Theme 3 “Culture and Heritage”
Directors: Dominique Moncond’huy & Frédéric Chauvaud
As part of the wide field of Humanities, this axis offers a better understanding of Western societies’ culture, from Antiquity till now, through the processing and analysis of tangible and intangible heritage data. It is meant to operate transdisciplinary connections with other social sciences and more distant disciplines (computer sciences, digital imaging, medicine, palaeontology etc.); it maintains professional connections in several ways with cultural industries and citizen contemporary concerns. We organize annual days that unite all researchers involved (e.g. description in June 2015). It develops around four themes:
- “Collections and Cabinets of curiosities” (dir. V. Meyer and D. Moncond’huy). Gathering historians, art historians and literary researchers (with the assistance of musicologists), this theme intends to cross-reference the approaches of professors-researchers who, each in their specific field, encounter problems related to yesterday and today collections. Since 2014, they have made of the catalogue their object of study (two study days in 2014 and 2015; another in the INHA in 2015).
- “Impairment, disability, violence: the body to the test” (dir. F. Chauvaud.). Bringing together historians, psychologists, lawyers, literary researchers etc., this approach intends to favour works on the body, both in the long term as in the most immediate actuality. For example, it addresses sexual and physical violence in comics, contemporary surveys, judicial literature or archives. Works in progress concern the body, whether impaired, disabled or victimhood.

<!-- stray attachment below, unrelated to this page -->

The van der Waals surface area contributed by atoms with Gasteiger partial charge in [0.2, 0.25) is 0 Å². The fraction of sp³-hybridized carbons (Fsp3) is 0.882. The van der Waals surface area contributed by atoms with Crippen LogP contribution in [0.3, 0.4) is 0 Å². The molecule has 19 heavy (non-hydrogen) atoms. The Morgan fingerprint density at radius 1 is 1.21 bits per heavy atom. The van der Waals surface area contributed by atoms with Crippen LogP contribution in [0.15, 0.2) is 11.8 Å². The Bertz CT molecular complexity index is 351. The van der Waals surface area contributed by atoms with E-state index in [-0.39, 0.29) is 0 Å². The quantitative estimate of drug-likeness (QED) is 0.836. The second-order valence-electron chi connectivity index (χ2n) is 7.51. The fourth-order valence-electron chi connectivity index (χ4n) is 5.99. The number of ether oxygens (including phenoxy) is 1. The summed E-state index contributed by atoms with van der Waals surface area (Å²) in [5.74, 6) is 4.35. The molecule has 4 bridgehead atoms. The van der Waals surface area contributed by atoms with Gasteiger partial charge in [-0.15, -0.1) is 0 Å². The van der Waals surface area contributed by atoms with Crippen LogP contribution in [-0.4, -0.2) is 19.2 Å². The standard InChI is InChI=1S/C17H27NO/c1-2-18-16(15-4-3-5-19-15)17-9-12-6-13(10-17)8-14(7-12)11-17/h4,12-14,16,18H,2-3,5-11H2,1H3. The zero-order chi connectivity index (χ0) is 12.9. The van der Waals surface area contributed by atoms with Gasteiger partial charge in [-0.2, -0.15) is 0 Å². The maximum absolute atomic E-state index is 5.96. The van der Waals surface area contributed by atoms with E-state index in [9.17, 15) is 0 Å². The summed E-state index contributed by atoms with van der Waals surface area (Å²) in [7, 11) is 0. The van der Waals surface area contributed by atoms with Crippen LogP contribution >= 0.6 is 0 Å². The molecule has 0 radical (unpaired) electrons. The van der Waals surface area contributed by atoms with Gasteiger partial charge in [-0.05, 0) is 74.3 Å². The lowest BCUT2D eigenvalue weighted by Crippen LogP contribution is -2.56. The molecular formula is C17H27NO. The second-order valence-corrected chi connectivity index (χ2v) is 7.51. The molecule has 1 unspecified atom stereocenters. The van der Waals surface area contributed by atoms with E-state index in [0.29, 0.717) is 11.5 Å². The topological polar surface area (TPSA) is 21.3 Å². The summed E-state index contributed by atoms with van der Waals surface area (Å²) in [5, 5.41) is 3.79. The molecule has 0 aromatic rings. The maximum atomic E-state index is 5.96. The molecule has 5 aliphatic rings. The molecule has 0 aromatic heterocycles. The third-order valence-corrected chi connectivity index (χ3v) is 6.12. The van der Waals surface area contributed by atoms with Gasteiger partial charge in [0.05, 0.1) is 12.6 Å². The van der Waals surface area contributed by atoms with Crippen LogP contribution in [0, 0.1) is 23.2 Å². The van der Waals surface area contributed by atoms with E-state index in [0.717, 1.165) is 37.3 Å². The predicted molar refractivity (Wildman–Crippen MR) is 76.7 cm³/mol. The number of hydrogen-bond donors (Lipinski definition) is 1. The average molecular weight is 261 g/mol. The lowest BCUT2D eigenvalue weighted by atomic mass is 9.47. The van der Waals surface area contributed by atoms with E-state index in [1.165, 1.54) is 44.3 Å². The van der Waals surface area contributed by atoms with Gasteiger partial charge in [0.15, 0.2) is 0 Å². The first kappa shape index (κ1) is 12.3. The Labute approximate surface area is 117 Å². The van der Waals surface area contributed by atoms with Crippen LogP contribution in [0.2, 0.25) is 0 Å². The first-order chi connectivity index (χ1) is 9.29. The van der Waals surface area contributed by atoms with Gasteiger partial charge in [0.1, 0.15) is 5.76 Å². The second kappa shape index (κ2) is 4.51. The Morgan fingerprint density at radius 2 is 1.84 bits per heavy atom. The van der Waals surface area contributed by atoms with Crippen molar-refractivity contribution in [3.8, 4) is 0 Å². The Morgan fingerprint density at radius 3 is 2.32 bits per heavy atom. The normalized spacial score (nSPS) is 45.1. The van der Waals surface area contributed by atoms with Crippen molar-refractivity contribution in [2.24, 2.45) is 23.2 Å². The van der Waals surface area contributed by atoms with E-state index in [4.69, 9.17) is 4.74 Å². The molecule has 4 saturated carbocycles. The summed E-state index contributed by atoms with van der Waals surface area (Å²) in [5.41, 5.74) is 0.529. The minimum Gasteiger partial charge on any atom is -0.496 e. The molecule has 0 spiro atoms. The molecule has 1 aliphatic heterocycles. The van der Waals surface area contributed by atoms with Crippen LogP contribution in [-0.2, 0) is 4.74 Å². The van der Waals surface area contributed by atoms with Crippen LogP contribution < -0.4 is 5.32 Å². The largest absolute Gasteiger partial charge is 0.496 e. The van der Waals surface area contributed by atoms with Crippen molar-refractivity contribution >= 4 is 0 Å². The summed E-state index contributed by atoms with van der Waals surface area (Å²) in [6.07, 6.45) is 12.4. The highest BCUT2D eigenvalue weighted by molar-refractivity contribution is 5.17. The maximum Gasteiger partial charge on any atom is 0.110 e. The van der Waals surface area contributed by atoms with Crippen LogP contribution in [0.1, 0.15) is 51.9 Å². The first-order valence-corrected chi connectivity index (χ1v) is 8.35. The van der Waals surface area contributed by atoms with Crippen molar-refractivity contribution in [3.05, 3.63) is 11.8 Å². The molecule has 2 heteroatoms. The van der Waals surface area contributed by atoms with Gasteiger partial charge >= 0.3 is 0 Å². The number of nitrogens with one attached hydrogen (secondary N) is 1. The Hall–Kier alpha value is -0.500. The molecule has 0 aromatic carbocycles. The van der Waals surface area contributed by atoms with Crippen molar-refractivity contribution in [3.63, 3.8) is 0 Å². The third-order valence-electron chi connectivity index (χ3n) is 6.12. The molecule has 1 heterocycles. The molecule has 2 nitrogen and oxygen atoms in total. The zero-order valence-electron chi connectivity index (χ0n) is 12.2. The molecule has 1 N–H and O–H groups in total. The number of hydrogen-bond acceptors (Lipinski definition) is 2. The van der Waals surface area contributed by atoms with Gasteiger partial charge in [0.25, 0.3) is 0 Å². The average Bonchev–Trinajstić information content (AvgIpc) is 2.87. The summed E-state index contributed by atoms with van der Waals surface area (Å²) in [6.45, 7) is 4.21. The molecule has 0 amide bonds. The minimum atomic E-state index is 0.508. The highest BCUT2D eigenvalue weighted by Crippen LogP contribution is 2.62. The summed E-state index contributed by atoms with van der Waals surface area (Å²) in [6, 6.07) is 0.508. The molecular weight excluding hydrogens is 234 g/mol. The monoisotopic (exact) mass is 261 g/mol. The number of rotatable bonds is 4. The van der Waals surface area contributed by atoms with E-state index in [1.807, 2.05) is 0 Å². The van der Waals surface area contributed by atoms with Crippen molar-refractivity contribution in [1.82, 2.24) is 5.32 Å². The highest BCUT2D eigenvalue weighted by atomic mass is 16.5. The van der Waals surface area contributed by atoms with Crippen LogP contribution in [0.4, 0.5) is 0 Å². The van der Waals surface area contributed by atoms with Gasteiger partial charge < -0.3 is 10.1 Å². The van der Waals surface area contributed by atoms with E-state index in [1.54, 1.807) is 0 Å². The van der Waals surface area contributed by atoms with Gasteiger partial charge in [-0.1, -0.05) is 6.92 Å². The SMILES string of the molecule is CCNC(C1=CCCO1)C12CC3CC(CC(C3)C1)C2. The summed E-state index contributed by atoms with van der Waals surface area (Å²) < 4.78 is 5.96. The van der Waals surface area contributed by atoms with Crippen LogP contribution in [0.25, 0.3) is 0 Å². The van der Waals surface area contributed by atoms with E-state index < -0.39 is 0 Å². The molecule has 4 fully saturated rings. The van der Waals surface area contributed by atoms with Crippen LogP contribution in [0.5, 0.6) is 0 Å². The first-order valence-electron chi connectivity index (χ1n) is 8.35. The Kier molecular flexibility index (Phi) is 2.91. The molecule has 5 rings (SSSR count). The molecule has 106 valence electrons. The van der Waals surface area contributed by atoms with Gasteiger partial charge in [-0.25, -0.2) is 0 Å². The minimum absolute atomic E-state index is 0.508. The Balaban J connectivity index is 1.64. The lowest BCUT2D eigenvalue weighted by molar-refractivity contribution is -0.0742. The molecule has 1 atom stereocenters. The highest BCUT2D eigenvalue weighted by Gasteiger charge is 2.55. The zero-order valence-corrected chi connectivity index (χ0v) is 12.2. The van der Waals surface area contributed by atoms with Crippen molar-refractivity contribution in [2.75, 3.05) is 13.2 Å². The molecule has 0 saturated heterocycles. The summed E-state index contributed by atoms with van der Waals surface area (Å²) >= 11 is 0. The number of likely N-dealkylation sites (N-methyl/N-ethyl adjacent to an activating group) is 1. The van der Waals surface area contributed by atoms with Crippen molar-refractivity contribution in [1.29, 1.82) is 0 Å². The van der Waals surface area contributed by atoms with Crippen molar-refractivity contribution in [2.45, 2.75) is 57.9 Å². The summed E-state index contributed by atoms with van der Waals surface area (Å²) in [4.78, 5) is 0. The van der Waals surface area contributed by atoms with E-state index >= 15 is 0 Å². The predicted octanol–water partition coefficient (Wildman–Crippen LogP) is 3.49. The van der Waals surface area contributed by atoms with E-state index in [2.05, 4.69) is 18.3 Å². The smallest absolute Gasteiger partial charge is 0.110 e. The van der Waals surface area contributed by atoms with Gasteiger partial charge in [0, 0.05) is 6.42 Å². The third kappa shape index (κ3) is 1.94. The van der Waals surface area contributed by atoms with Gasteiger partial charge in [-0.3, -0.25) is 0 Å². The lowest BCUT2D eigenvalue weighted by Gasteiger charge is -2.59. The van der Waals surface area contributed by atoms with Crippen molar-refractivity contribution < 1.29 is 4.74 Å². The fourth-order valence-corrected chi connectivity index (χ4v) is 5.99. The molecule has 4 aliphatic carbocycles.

- “From data to speeches: Humanities facing the signs and their notation” (dir. S. Finding). Gathering teachers and researchers from several disciplines (linguists, historians, literary researchers, historians, musicologists etc.), this theme deals with the question of the sign and its writing. The confrontation with different funds, archives and documents of different nature induces a shared reflection on the nature, perception and uses of these specific data.
- “Today signs for a yesterday reality: virtual restoration of antique environments” (dir. N. Dieudonné-Glad). Involving a close collaboration with computer scientists and architects, this project conducted by historians and archaeologists is fully turned to virtual restitution and therefore combines scientific approach and the solving of various technical problems, to better achieve a valuation potentially turned to the broadest public.